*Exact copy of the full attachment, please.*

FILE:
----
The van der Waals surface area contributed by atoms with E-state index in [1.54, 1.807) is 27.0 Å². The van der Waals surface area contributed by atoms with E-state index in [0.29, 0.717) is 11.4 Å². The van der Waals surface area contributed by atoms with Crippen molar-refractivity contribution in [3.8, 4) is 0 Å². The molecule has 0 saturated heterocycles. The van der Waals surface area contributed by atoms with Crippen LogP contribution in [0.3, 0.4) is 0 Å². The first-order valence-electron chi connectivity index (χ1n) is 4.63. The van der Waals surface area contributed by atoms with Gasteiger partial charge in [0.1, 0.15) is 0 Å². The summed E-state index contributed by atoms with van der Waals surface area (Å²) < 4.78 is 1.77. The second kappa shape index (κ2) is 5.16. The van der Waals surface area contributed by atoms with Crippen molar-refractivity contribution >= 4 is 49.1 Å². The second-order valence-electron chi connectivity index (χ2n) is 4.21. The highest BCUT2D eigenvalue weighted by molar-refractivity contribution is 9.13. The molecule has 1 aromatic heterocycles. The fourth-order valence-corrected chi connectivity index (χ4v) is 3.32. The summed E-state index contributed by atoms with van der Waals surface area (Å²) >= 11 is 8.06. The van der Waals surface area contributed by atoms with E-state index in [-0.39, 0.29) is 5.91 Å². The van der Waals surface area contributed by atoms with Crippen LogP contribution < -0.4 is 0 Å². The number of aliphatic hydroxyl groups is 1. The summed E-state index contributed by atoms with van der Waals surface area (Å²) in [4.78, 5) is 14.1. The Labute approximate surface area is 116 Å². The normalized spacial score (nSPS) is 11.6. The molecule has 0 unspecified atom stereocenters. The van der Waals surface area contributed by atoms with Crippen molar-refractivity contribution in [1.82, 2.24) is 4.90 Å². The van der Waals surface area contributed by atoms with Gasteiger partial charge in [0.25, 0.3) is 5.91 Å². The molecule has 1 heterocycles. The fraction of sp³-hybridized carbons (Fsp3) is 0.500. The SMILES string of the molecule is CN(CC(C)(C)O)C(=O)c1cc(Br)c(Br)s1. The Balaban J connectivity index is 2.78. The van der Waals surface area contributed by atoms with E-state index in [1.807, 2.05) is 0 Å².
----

The van der Waals surface area contributed by atoms with E-state index in [1.54, 1.807) is 27.0 Å². The van der Waals surface area contributed by atoms with E-state index in [0.29, 0.717) is 11.4 Å². The van der Waals surface area contributed by atoms with Crippen molar-refractivity contribution in [3.8, 4) is 0 Å². The molecule has 0 saturated heterocycles. The van der Waals surface area contributed by atoms with Crippen LogP contribution in [0.3, 0.4) is 0 Å². The first-order valence-electron chi connectivity index (χ1n) is 4.63. The van der Waals surface area contributed by atoms with Gasteiger partial charge in [0.1, 0.15) is 0 Å². The summed E-state index contributed by atoms with van der Waals surface area (Å²) < 4.78 is 1.77. The second kappa shape index (κ2) is 5.16. The van der Waals surface area contributed by atoms with Crippen molar-refractivity contribution >= 4 is 49.1 Å². The second-order valence-electron chi connectivity index (χ2n) is 4.21. The highest BCUT2D eigenvalue weighted by molar-refractivity contribution is 9.13. The molecule has 1 aromatic heterocycles. The fourth-order valence-corrected chi connectivity index (χ4v) is 3.32. The summed E-state index contributed by atoms with van der Waals surface area (Å²) >= 11 is 8.06. The van der Waals surface area contributed by atoms with E-state index in [-0.39, 0.29) is 5.91 Å². The van der Waals surface area contributed by atoms with Crippen LogP contribution < -0.4 is 0 Å². The number of aliphatic hydroxyl groups is 1. The summed E-state index contributed by atoms with van der Waals surface area (Å²) in [4.78, 5) is 14.1. The Labute approximate surface area is 116 Å². The normalized spacial score (nSPS) is 11.6. The molecule has 0 unspecified atom stereocenters. The van der Waals surface area contributed by atoms with Crippen molar-refractivity contribution in [1.82, 2.24) is 4.90 Å². The van der Waals surface area contributed by atoms with Gasteiger partial charge in [0.25, 0.3) is 5.91 Å². The molecule has 1 heterocycles. The fraction of sp³-hybridized carbons (Fsp3) is 0.500. The SMILES string of the molecule is CN(CC(C)(C)O)C(=O)c1cc(Br)c(Br)s1. The Balaban J connectivity index is 2.78. The van der Waals surface area contributed by atoms with E-state index in [1.807, 2.05) is 0 Å².